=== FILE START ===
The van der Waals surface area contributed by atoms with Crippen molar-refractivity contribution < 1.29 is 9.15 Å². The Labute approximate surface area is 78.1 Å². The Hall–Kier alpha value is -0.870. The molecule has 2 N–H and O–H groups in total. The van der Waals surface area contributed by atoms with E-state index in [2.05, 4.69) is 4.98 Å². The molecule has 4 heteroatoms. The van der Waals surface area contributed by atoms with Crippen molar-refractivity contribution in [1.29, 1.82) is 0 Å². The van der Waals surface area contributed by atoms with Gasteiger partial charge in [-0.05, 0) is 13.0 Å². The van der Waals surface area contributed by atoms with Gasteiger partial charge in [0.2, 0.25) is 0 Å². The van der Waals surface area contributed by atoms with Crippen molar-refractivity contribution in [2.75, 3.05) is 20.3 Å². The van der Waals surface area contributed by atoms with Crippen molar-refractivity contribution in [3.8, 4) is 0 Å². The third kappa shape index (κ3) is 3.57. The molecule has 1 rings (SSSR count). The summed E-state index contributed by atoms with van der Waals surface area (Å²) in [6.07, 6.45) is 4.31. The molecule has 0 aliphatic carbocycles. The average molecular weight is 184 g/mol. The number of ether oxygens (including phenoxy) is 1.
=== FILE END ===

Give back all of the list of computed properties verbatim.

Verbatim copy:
The van der Waals surface area contributed by atoms with Crippen molar-refractivity contribution < 1.29 is 9.15 Å². The Labute approximate surface area is 78.1 Å². The Hall–Kier alpha value is -0.870. The molecule has 2 N–H and O–H groups in total. The van der Waals surface area contributed by atoms with E-state index in [2.05, 4.69) is 4.98 Å². The molecule has 4 heteroatoms. The van der Waals surface area contributed by atoms with Crippen molar-refractivity contribution in [1.29, 1.82) is 0 Å². The van der Waals surface area contributed by atoms with Gasteiger partial charge in [-0.05, 0) is 13.0 Å². The van der Waals surface area contributed by atoms with Gasteiger partial charge in [0.2, 0.25) is 0 Å². The van der Waals surface area contributed by atoms with Crippen molar-refractivity contribution in [2.75, 3.05) is 20.3 Å². The van der Waals surface area contributed by atoms with Crippen molar-refractivity contribution in [3.8, 4) is 0 Å². The third kappa shape index (κ3) is 3.57. The molecule has 1 rings (SSSR count). The summed E-state index contributed by atoms with van der Waals surface area (Å²) in [6.07, 6.45) is 4.31. The molecule has 0 aliphatic carbocycles. The average molecular weight is 184 g/mol. The number of ether oxygens (including phenoxy) is 1.